After Hunter struck out Jamey Carroll to start the inning, Buck Showalter, weary of Hunter’s pitch count, called on Troy Patton out of the bullpen. Patton walked Denard Span, and gave up a single to Ben Revere. Joe Mauer stepped in, carrying a .330 average, and hitless on the night. He bounced to second baseman Tolleson for out number two, moving the runners up to second and third. Patton walked Willingham intentionally, and, with the bases loaded and two outs, got Justin Morneau to bounce out to Hardy at short.
In the ninth, Showalter went to his closer. Jim Johnson hasn’t been the same pitcher since his first All-Star Game appearance in Kansas City earlier this month, giving up more earned runs since then (6) than he had all season prior (5). When he gave up a bloop hit to Trevor Plouffe leading off, a feeling of utter fear befell Orioles Nation. This was, again, one of those precarious moments, of which there have seemed to be so many in recent weeks, where, with a loss, the house of cards, delicately standing in its most fragile and susceptible state, could come crashing down.
But then, Orioles fans got to witness something else they couldn’t possibly have seen coming. Jim Johnson was picked up by an unfamiliar source: his defense. Brian Dozier was trying to drop down a bunt to put the tying run in scoring position, but he popped it up on the first base side. Mark Reynolds, with 10 errors in just 67 games, sprinted toward the plate as the pitch was delivered. He kept coming hard as Dozier’s bunt went airborne, and laid out in a dive to catch to ball in the webbing of his first baseman’s mitt just before to ball landed on the ground. It was a remarkable catch in the most clutch situation of the game from the erratic Reynolds, and it completely changed the tome of the inning.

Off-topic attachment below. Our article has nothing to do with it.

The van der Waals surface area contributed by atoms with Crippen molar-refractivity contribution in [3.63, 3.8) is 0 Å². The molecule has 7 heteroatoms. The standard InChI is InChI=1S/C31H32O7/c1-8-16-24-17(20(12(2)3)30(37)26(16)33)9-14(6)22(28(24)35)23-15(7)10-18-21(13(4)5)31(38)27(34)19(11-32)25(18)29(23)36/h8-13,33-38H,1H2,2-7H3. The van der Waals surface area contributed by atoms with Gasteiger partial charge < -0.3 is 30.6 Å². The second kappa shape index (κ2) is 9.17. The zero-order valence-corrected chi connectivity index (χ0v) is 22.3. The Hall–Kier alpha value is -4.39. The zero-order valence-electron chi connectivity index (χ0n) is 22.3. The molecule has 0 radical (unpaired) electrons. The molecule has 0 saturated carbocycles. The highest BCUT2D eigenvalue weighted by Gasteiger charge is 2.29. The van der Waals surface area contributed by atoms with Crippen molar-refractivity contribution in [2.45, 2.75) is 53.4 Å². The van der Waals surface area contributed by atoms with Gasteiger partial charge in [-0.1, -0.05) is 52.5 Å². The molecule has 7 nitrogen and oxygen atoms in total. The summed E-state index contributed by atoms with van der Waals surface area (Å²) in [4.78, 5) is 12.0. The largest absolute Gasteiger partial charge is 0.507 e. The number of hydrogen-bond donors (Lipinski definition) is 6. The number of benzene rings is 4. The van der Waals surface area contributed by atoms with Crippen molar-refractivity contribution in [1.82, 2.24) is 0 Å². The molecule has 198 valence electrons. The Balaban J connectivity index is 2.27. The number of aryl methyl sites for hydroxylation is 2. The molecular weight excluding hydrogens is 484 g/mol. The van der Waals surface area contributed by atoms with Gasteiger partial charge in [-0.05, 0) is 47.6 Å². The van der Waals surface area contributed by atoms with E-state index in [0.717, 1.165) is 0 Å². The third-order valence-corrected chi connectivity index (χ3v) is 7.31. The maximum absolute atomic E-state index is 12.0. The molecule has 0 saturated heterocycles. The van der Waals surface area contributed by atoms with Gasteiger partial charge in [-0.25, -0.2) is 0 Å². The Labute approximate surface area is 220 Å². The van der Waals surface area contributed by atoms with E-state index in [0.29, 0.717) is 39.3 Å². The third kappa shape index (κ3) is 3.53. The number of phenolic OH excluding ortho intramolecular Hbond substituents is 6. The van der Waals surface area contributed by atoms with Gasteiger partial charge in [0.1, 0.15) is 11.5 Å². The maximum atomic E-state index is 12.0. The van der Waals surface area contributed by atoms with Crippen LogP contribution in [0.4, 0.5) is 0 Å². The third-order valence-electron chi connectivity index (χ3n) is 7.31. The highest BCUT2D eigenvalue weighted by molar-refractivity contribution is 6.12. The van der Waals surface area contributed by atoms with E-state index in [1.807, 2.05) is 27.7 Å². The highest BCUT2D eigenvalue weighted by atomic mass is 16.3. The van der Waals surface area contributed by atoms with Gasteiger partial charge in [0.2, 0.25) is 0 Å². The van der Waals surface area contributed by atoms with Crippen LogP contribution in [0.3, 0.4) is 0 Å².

Johnson would get Ryan Doumit,as well as Carroll, to secure a very big, much needed 2-1 O’s win over the Twins.
The O’s wrap up their stay in Minnesota with an afternoon game. Wei-Yin Chen (7-5, 3.80) goes for Baltimore, vs. Cole De Vries (2-2, 4.37 in 7 games, 6 of which have been starts) for Minnesota.
- Hunter’s game gave the Orioles’ bullpen a rest. With Chen going tomorrow in a day game, the hope is that the ‘pen won’t be overworked heading into the Cleveland series.
- Not only an error-free night, but the defense was stellar Wednesday. The Reynolds play was simply enormous. He was joined by Hunter in flashing the leather. Hunter made a couple of nice plays, both on balls hit by Revere. He nicely handled a low ground ball comebacker to start a double play. He also made a great play on a Revere drag bunt attempt, scooping the ball with his glove near first base, and flipping to Reynolds for the out.
- The birds move to 35-0 when they hold a lead after the seventh. That is Mariano-era-Yankee-esque (and that, hard as it may be to take, is a compliment).
- In the eighth, Jones hit a one-out triple. Matt Wieters (ground out) and Reynolds (strike out) left him on third, with the game very much up in the air. Situational hitting is definitely not a team strength.